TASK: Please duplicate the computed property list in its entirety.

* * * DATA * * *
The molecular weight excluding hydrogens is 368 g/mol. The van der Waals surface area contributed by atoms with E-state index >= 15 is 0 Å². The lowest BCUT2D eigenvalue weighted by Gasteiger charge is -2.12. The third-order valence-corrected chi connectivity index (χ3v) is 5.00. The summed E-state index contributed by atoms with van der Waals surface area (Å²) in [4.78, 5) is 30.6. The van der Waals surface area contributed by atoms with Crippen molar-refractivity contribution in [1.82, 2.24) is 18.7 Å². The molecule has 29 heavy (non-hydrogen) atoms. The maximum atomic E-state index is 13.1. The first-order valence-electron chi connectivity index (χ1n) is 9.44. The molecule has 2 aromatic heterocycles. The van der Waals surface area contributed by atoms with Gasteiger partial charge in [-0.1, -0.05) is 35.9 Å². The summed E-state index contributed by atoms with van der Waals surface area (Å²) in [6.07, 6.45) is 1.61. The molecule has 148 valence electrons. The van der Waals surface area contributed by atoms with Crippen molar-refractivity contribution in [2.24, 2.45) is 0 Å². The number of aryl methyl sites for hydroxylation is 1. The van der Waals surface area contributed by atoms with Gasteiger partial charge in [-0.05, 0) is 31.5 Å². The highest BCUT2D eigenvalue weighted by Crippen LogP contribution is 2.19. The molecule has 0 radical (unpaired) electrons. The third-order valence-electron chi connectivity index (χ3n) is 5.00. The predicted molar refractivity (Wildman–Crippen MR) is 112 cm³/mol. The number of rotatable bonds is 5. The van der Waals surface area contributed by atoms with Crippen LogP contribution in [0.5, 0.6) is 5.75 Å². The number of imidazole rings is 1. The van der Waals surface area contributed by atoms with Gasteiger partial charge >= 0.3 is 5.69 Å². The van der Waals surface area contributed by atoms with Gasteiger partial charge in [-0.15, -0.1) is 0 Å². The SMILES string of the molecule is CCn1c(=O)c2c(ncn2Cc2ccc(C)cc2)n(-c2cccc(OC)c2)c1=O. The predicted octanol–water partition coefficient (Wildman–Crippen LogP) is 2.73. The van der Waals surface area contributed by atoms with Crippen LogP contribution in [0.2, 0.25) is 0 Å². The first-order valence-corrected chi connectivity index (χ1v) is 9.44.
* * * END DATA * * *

The molecular weight excluding hydrogens is 368 g/mol. The van der Waals surface area contributed by atoms with E-state index >= 15 is 0 Å². The lowest BCUT2D eigenvalue weighted by Gasteiger charge is -2.12. The third-order valence-corrected chi connectivity index (χ3v) is 5.00. The summed E-state index contributed by atoms with van der Waals surface area (Å²) in [4.78, 5) is 30.6. The van der Waals surface area contributed by atoms with Crippen molar-refractivity contribution in [1.82, 2.24) is 18.7 Å². The molecule has 29 heavy (non-hydrogen) atoms. The maximum atomic E-state index is 13.1. The first-order valence-electron chi connectivity index (χ1n) is 9.44. The molecule has 2 aromatic heterocycles. The van der Waals surface area contributed by atoms with Gasteiger partial charge in [-0.1, -0.05) is 35.9 Å². The summed E-state index contributed by atoms with van der Waals surface area (Å²) in [6.07, 6.45) is 1.61. The molecule has 148 valence electrons. The van der Waals surface area contributed by atoms with Crippen molar-refractivity contribution in [2.24, 2.45) is 0 Å². The number of aryl methyl sites for hydroxylation is 1. The van der Waals surface area contributed by atoms with Gasteiger partial charge in [-0.05, 0) is 31.5 Å². The highest BCUT2D eigenvalue weighted by Crippen LogP contribution is 2.19. The molecule has 0 radical (unpaired) electrons. The third-order valence-electron chi connectivity index (χ3n) is 5.00. The predicted molar refractivity (Wildman–Crippen MR) is 112 cm³/mol. The number of rotatable bonds is 5. The van der Waals surface area contributed by atoms with Crippen LogP contribution in [0.5, 0.6) is 5.75 Å². The number of imidazole rings is 1. The van der Waals surface area contributed by atoms with Gasteiger partial charge >= 0.3 is 5.69 Å². The van der Waals surface area contributed by atoms with Gasteiger partial charge in [-0.15, -0.1) is 0 Å². The SMILES string of the molecule is CCn1c(=O)c2c(ncn2Cc2ccc(C)cc2)n(-c2cccc(OC)c2)c1=O. The predicted octanol–water partition coefficient (Wildman–Crippen LogP) is 2.73. The van der Waals surface area contributed by atoms with Crippen LogP contribution in [0.2, 0.25) is 0 Å². The first-order valence-corrected chi connectivity index (χ1v) is 9.44.